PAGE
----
When Robert Ivey passed away in August 2011, Charleston lost a beloved fixture in the arts community. Though Ivey personally asked Michael and Olga Wise to take over as artistic co-directors at the Robert Ivey Ballet Company in the event of his death, they have big shoes to fill. Michael Wise, who danced for three years with the Moscow Classical Ballet, became very close with Ivey in his last years. Wise says they shared the same vision, and he and his wife understood a lot of Ivey’s dance ideals.
“The statement that we have been trying to make, not just for Spoleto, but this whole entire year is that the Robert Ivey Ballet did not pass away with Bob,” Wise explains. “He created the foundation. He gave it life. But that’s part of what a person’s legacy is — to make sure that what you build and design can continue on even after you pass.”
Wise points out that when Ivey first started the ballet company, they performed full-length classicals. Only when it got harder for Ivey to teach and choreograph did he start allowing others to guest teach in choreographic styles like jazz and hip-hop. The company slowly started shifting away from the classical foundation and toward a contemporary one. The Wises have taken their leadership roles during this transitional phase as an opportunity to bring the Robert Ivey Ballet back to its classical foundation, which they discussed with the company’s director before he passed.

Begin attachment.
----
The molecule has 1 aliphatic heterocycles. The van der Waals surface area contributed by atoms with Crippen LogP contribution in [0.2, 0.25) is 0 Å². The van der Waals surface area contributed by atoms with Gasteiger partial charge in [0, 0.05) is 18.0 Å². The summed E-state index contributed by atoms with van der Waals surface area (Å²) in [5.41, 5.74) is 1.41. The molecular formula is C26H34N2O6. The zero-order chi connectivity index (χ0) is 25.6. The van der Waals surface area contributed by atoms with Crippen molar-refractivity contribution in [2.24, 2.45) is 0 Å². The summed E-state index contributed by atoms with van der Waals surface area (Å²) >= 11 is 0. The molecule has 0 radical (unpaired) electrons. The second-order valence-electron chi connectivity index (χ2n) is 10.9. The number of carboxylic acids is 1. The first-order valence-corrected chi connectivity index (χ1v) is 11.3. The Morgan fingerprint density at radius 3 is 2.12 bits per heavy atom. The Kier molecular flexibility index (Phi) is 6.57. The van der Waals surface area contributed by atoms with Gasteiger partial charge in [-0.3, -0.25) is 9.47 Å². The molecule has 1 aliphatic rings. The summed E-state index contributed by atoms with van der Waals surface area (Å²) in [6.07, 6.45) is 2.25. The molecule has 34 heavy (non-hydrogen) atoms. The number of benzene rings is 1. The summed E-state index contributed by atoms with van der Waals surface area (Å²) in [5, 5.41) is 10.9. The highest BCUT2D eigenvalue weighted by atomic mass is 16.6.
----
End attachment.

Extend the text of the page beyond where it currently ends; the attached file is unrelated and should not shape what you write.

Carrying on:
This year’s festival season will be the company’s first without Ivey. Their main production, Mesmerize, should give audiences a good idea of the company’s new direction, though you’ll see more than just classical ballet. “I think that would be a little too strong, or a little bit too harsh of a representation,” Wise says. “We feel that there has to be some representation of contemporary and neoclassical pieces.”
Mesmerize will feature a piece that’s been performed for more than 100 years, “Le Corsaire pas de deux,” along with a classical pas de deux from Firebird. Michael and Olga personally taught all the classical pieces in Mesmerize to the dancers, since they learned the original choreography in Russia from people who’ve handed it down for generations.
Most importantly, Wise wants to change the Robert Ivey Ballet Company’s reputation in Charleston as the “other” company. “For us, the hardest thing to push is to let people know that the Robert Ivey Ballet is not going anywhere.”